When your athletes come to train at your sports facility, they are looking to improve.
Some athletes want to get faster. Others would like to get stronger. And, others would like to refine a sport-specific skill.
Regardless of their goal, your training helps them achieve it.
But, how do both you and your athletes know that they are making progress towards those goals?
That’s where data comes into play.
Without data, you can’t objectively measure their improvement or uncover areas to improve.
Data-driven athlete training is quickly becoming a critical component for athletes looking to get to the next level. And, thanks to technological advancements, it is only getting easier to collect information about an athlete’s performance.
Not currently utilizing data to inform your training programs and prove athlete development? Here’s why you should be.
The benefits of data-driven athlete training
By taking a data-driven approach to athlete development, you’re able to lead more effective training sessions for your athletes. For example, by tracking what weight they are lifting in practice each week, you can map out a plan for progression, and see how they have gotten stronger from Week 1 to Week 12
But, data-driven athlete training isn’t just meant to track their metrics. What you do with this data is where the real benefits come into play. These metrics can guide their development, improve their performance, reduce risk of injury and more. Here are 4 benefits of a data-driven approach to athlete training:
1. Improved athletic performance
By tracking your athletes’ output metrics in training – like speed, weight, reps, or more – athletes can gain a better understanding of their strengths and where they have opportunity to improve. For example, a sprinter can look at metrics such as their reaction time, acceleration, or stride length to identify ways to improve their 100m dash time. Without tracking that data, it would be much harder to identify weaknesses and make specialized adjustments that improve performance.
2. Reduced risk of injury
Tracking athlete data can also help to identify weaknesses, compensations, or imbalances that can result in injury. For example, tracking an athletes’ single leg squat can help identify a muscle imbalance on one side vs another. Likewise, if you are coaching a basketball player that consistently lands with poor mechanics after a jump shot, you can work on building strength and muscle memory to reduce risk of injury.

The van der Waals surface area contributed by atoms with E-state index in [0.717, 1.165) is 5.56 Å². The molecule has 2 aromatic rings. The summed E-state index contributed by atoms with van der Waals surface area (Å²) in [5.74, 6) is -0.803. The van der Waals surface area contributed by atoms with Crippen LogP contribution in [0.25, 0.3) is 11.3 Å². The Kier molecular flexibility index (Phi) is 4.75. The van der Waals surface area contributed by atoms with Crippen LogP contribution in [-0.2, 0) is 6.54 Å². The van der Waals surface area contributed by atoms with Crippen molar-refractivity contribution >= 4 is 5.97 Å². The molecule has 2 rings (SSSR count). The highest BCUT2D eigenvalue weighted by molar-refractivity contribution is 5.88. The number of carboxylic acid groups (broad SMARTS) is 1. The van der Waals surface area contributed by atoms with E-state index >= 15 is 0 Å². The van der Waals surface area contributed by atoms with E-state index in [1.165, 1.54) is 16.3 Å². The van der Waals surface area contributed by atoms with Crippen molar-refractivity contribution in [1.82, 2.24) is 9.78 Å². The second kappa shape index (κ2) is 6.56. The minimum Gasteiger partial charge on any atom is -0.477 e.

3. Personalized training (even in groups)
Especially as your athlete database grows, it can become challenging to develop programming to meet each athlete’s goals. Data makes it easier for you to tailor your approach for your individual athletes. This is because you’re able to view metrics that help identify the areas that need more focus or attention, as well as aid in setting realistic and achievable goals based on those areas. For example, if you work with two soccer athletes, you may find that Athlete 1 struggles with fatigue during the second half of games, and Athlete 2 is lacking in ball handling skills. So, you may emphasize aerobic fitness training with Athlete 1 and more skill-specific drills with Athlete 2. While they may both be in a similar age group or skill level.
4. Competitive advantage
In today’s world, sports are becoming more competitive. So, athletes are looking for a way to gain the upper hand. Whether they are looking to stand out amongst other college recruits, or they are looking to make their first sports team, a data-driven approach to training can give athletes an edge. By using data to optimize performance, they are able to fine tune specific skills, prioritize areas of improvement, and ultimately track their improvement as a result of their training sessions. This will help them succeed at the highest levels of their sport.
Putting it all together
At the end of the day, data results in better decision making. From determining where to prioritize your energy in training to determining what to focus on in an individual session, data is critical to driving your training sessions and ultimately delivering results.
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